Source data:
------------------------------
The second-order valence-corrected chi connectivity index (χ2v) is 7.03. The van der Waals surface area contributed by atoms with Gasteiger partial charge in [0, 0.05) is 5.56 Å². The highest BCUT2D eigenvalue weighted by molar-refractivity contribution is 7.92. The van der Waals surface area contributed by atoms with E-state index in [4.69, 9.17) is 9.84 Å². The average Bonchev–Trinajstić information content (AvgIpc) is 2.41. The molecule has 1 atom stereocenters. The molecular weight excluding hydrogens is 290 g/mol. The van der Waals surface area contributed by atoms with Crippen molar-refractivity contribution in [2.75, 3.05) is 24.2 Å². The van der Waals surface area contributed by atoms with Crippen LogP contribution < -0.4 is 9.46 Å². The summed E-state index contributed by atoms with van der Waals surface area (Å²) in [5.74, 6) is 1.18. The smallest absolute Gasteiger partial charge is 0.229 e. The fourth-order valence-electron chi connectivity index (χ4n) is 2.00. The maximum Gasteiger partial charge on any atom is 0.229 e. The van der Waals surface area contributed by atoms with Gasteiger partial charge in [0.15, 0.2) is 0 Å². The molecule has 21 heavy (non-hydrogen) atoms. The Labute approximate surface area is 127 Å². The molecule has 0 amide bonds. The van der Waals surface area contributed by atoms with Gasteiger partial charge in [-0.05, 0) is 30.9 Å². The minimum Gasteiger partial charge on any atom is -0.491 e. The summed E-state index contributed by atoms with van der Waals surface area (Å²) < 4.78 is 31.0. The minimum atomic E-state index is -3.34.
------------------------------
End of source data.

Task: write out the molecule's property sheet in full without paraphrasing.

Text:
The second-order valence-corrected chi connectivity index (χ2v) is 7.03. The van der Waals surface area contributed by atoms with Gasteiger partial charge in [0, 0.05) is 5.56 Å². The highest BCUT2D eigenvalue weighted by molar-refractivity contribution is 7.92. The van der Waals surface area contributed by atoms with E-state index in [4.69, 9.17) is 9.84 Å². The average Bonchev–Trinajstić information content (AvgIpc) is 2.41. The molecule has 1 atom stereocenters. The molecular weight excluding hydrogens is 290 g/mol. The van der Waals surface area contributed by atoms with Crippen molar-refractivity contribution in [2.75, 3.05) is 24.2 Å². The van der Waals surface area contributed by atoms with Crippen LogP contribution < -0.4 is 9.46 Å². The summed E-state index contributed by atoms with van der Waals surface area (Å²) in [5.74, 6) is 1.18. The smallest absolute Gasteiger partial charge is 0.229 e. The fourth-order valence-electron chi connectivity index (χ4n) is 2.00. The maximum Gasteiger partial charge on any atom is 0.229 e. The van der Waals surface area contributed by atoms with Gasteiger partial charge in [0.15, 0.2) is 0 Å². The molecule has 21 heavy (non-hydrogen) atoms. The Labute approximate surface area is 127 Å². The molecule has 0 amide bonds. The van der Waals surface area contributed by atoms with Gasteiger partial charge in [-0.05, 0) is 30.9 Å². The minimum Gasteiger partial charge on any atom is -0.491 e. The summed E-state index contributed by atoms with van der Waals surface area (Å²) < 4.78 is 31.0. The minimum atomic E-state index is -3.34.